Are the moves in the class safe for your current abilities? Are you doing the moves properly? I’ve seen a host of problems from people who have become a casualty of group classes. Even if the instructor means well, it’s hard to keep your eye on everyone with so many things going on.

Everyone has different needs from an exercise program. Some need more mobility while others need more strength in certain aspects of human movement. My job is to help people fix their weaknesses so they can get even better at their strengths. This is hard to do when 25 other people are competing for the instructor’s attention.

Lunacy, Crazy, and Psychotic

Tell a client to workout three days a week and they’ll try four. Tell someone to run 2 miles and they’ll run 3. More is always better, right? Not so, but this seems to be the issue with group classes. The bar constantly needs to be elevated and make the class more intense and just plain crazy. Classes now incorporate plyometrics (jumping and propelling the body to produce more power), strength training, sprinting, and other things that I can’t even describe.

The result is more aches, pains, and injuries to the point where people are rolled out of the class on a gurney. You get in shape by following a specific plan, not by running around as hard as you can to the point of injury.

Part Time Instructors

Everyone has the right to earn a living, but many instructors work on their classes part time. I’ve come across many group class teachers who had a regular full time job. Is this something that will stop the Earth from spinning on its axis? Probably not, but if I want to be trained safely and effectively, I don’t want a part time anything anywhere near me.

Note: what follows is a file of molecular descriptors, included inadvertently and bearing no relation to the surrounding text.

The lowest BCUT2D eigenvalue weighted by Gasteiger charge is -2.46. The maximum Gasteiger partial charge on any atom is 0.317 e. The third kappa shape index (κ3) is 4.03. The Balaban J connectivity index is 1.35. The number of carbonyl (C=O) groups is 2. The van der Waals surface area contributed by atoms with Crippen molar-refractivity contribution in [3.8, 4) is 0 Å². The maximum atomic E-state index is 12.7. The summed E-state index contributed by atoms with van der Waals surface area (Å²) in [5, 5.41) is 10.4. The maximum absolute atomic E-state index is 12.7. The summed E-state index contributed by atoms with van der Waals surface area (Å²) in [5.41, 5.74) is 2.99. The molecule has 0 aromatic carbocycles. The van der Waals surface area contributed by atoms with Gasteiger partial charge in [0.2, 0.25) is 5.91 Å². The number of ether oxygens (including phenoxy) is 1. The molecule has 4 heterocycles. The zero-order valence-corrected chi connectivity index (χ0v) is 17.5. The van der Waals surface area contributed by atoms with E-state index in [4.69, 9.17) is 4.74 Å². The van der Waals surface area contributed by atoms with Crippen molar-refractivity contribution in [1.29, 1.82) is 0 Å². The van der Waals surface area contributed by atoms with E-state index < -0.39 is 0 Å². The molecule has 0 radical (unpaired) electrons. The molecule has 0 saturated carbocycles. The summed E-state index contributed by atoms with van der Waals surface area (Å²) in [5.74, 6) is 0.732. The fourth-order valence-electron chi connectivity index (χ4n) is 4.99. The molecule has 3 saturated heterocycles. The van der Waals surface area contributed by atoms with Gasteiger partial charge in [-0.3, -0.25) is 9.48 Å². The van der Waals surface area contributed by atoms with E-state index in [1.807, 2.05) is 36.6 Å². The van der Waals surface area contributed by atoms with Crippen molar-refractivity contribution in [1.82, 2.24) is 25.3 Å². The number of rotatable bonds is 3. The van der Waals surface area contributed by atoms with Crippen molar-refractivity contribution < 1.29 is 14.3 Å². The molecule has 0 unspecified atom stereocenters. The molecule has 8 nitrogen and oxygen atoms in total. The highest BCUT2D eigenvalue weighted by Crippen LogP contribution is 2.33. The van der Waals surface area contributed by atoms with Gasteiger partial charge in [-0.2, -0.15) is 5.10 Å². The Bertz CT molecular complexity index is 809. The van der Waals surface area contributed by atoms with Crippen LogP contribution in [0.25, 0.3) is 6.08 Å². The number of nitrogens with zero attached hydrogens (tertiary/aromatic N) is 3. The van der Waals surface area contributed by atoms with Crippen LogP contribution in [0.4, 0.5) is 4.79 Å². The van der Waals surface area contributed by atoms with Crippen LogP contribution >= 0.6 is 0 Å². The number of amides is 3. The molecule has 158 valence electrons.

Would you want a part time surgeon to perform open heart surgery on you? What about going to a dentist needing a root canal? The fact is, you want to spend your hard earned money working with someone who has dedicated their life to developing their craft and treats their career as a profession. The last thing they want is to be your workout buddy.

There’s a difference between talking the talk and walking the walk. In a research study performed years ago, researchers discovered that the average aerobic instructor had a body fat above 20%(1). That doesn’t sound too bad, but keep in mind that the average in-shape female client should have a body fat around 15% (which isn’t anywhere near what an elite level female athlete would be at). It’s hard to get in better shape than the person teaching you.

If you enjoy your group class, and you’re free of aches and pains, by all means, don’t quit. There are worse things in the world to do with your spare time than burning some extra calories and meeting people trying to live a healthy life. The issue comes in when you ask yourself what you want from your training. Remember, do you want to get in shape, or do you want to be entertained?


[toggle title=”References“]

1. Simonson, Shawn R. “Teaching the Resistance Training Class: A Circuit Training Course Designed for the Strength and Conditioning Coach/Personal Trainer.” (2010) Strength and Conditioning Journal 32;3, 90- 96

2. Chek, Paul. How to Eat, Move, and Be Healthy. San Diego: Chek Institute Publishing. 2004, page 160-161 [/toggle]


Originally written: August 27, 2014